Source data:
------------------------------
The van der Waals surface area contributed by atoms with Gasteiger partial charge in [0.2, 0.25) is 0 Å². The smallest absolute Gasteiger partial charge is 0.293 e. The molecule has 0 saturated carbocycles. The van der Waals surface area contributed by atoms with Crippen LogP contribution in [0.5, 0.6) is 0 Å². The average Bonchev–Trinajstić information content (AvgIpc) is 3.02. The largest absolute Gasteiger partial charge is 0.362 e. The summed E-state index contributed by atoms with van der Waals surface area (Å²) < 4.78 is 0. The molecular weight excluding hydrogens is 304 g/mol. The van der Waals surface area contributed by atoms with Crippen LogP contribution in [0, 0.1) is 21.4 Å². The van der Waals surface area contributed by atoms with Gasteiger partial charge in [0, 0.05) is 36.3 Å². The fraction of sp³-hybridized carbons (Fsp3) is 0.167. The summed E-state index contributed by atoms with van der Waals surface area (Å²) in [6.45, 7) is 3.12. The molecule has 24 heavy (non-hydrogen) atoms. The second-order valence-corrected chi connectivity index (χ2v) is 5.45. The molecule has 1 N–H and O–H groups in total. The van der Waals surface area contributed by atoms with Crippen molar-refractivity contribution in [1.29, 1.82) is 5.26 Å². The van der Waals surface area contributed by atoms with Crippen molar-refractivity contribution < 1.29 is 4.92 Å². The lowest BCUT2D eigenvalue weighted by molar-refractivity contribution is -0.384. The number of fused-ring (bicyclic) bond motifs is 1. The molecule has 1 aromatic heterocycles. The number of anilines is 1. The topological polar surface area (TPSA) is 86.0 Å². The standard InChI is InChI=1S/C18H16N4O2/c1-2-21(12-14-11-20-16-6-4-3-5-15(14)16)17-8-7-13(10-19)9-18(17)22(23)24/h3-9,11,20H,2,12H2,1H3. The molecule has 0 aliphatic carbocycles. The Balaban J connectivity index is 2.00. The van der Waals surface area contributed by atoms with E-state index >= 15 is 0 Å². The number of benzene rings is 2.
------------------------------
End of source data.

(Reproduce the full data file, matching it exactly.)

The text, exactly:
The van der Waals surface area contributed by atoms with Gasteiger partial charge in [0.2, 0.25) is 0 Å². The smallest absolute Gasteiger partial charge is 0.293 e. The molecule has 0 saturated carbocycles. The van der Waals surface area contributed by atoms with Crippen LogP contribution in [0.5, 0.6) is 0 Å². The average Bonchev–Trinajstić information content (AvgIpc) is 3.02. The largest absolute Gasteiger partial charge is 0.362 e. The summed E-state index contributed by atoms with van der Waals surface area (Å²) < 4.78 is 0. The molecular weight excluding hydrogens is 304 g/mol. The van der Waals surface area contributed by atoms with Crippen LogP contribution in [0, 0.1) is 21.4 Å². The van der Waals surface area contributed by atoms with Gasteiger partial charge in [0, 0.05) is 36.3 Å². The fraction of sp³-hybridized carbons (Fsp3) is 0.167. The summed E-state index contributed by atoms with van der Waals surface area (Å²) in [6.45, 7) is 3.12. The molecule has 24 heavy (non-hydrogen) atoms. The second-order valence-corrected chi connectivity index (χ2v) is 5.45. The molecule has 1 N–H and O–H groups in total. The van der Waals surface area contributed by atoms with Crippen molar-refractivity contribution in [1.29, 1.82) is 5.26 Å². The van der Waals surface area contributed by atoms with Crippen molar-refractivity contribution < 1.29 is 4.92 Å². The lowest BCUT2D eigenvalue weighted by molar-refractivity contribution is -0.384. The number of fused-ring (bicyclic) bond motifs is 1. The molecule has 1 aromatic heterocycles. The number of anilines is 1. The topological polar surface area (TPSA) is 86.0 Å². The standard InChI is InChI=1S/C18H16N4O2/c1-2-21(12-14-11-20-16-6-4-3-5-15(14)16)17-8-7-13(10-19)9-18(17)22(23)24/h3-9,11,20H,2,12H2,1H3. The molecule has 0 aliphatic carbocycles. The Balaban J connectivity index is 2.00. The van der Waals surface area contributed by atoms with E-state index >= 15 is 0 Å². The number of benzene rings is 2.